The Rideau Canal which stretches from Ottawa in the north to Kingston in the south has so much water in itself would be another book. The reach from Long Island Locks to Burritt's Rapids Locks is very popular not only for fisherman but for all types of boaters and other watercraft. It can get pretty hectic on a Saturday or Sunday from June to September so I don't usually fish it until after Labor Day. It is narrow in some areas and with the traffic and wakes from the big cruisers it can make fishing challenging during the peak season. However it is not to be over looked as some good largemouth and smallmouth can be caught with numerous crappies being angled for in the spring from boats as well as from shore. In fact I usually start visiting the locks in the spring and hit a couple bridges for crappie and barbot. Once the walleye season opens you can get them in the weeds as well as some rock points. For those carp fishermen it's loaded with them now and you can watch them rolling in the shallows during their spawn. I know of a few anglers who target them with a bow as there is season for them. The rock bass are abundant and so are muskies which are targeted from June through to the end of November. My personal biggest muskie came on a tube jig in the fall and it measured over 40 inches. I catch more muskies on this stretch of water in the fall fishing for smallmouth bass than I can remember.
Next let's go to Ottawa River and specifically the portion above Ottawa which stretches from the Des Chenes Rapids to Fitzroy harbor. I spent 7 years just fishing this body of water. Most anyone who fished this portion would recognize the name Shirley's Bay, a very productive area for crappie, walleye, pike, largemouth, smallmouth and muskie. Also some of the lesser sought after species are gar-pike, catfish, and carp. In fact my first gar-pike came from the Shirley's Bay area. And I have caught 14 inch crappies that weighed almost 2lbs, a great meal. Along with Shirley's Bay is the area around Aylmer Island and the shoals nearby. Once you learn the water and a map is a must, you can run in and around the various shoals without incident but beware don't go without a MAP. As you travel upstream there is a lot of fishable water and the smallmouth fishing is under-rated, probably because of the vast amount of water. Not only are there miles of productive shoreline but there are some good offshore humps that hold some big smallies. This is a very over looked body of water. There are literally thousands of catfish and in recent years they are showing up more and more in the creel numbers. If you want to have a fun day with the kids get some stink bait of even pepperttes, yes I said pepperttes and go crazy for catfish. The water has cleaned up a lot over the past 20 years and I don't hesitate eating any thing from this body of water. The area around Constance Bay can get a bit scary so be careful and study your maps but the walleye, gar-pike, catfish, largemouth bass and smallmouth bass are plentiful. Up near the dam at Fitzroy you can find more and more and more catfish and some of the bigger ones. You will need a good anchor but be careful when you get near the dam. Once they start releasing water staying anchored can be very dangerous. Find some deep water and some stink baits and you will get big catfish weighing as much as 15 lbs. These are fun to fish and the fight they put up is second to smallmouth bass. So you can see in a day you can catch many species. I have on a video one morning in May and we caught pike, walleye, smallmouth and muskie all on spinnerbaits. Later that morning we caught crappie and catfish on floats and crappie jigs. It was an awesome morning.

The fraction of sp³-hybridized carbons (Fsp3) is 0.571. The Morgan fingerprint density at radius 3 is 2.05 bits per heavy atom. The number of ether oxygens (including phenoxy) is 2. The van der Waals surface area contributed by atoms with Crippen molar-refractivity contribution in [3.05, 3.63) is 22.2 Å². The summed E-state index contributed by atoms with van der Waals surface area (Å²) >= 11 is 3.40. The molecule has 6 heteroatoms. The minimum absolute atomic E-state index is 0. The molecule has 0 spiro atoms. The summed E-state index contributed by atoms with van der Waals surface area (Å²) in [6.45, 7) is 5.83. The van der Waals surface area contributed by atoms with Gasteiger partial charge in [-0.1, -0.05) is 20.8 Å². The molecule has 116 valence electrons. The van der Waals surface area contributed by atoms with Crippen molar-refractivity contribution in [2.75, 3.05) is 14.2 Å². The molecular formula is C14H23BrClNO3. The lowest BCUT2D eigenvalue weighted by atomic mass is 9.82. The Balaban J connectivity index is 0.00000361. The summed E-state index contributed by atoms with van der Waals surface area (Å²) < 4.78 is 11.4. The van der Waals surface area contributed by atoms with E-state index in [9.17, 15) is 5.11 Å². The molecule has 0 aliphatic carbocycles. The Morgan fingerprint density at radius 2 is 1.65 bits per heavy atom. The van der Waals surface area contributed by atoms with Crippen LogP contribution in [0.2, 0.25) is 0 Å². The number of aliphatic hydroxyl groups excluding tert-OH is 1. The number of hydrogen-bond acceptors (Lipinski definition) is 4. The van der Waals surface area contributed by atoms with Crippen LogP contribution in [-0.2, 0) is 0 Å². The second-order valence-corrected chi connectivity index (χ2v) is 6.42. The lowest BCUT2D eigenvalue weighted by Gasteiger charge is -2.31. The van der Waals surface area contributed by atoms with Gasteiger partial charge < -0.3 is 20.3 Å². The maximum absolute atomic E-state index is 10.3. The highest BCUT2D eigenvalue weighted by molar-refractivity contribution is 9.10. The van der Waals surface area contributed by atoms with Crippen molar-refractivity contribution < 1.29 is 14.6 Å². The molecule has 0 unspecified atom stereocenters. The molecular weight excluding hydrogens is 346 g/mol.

These are just a FEW of the numerous bodies I fish in my area and you can see why I call it the GOLDEN TRIANGLE. I haven't mentioned the St. Lawrence River yet which is another huge body of water that needs to be looked at in sections. I'm fishing the Berkley B1 this fall on Lake St Francis which can produce some tremendous smallmouth bass so I will wait to give you a report on that body of water after this season. Stay tuned and go try some of the waters I have mentioned and if you need some advice or some guidance DROP ME A LINE.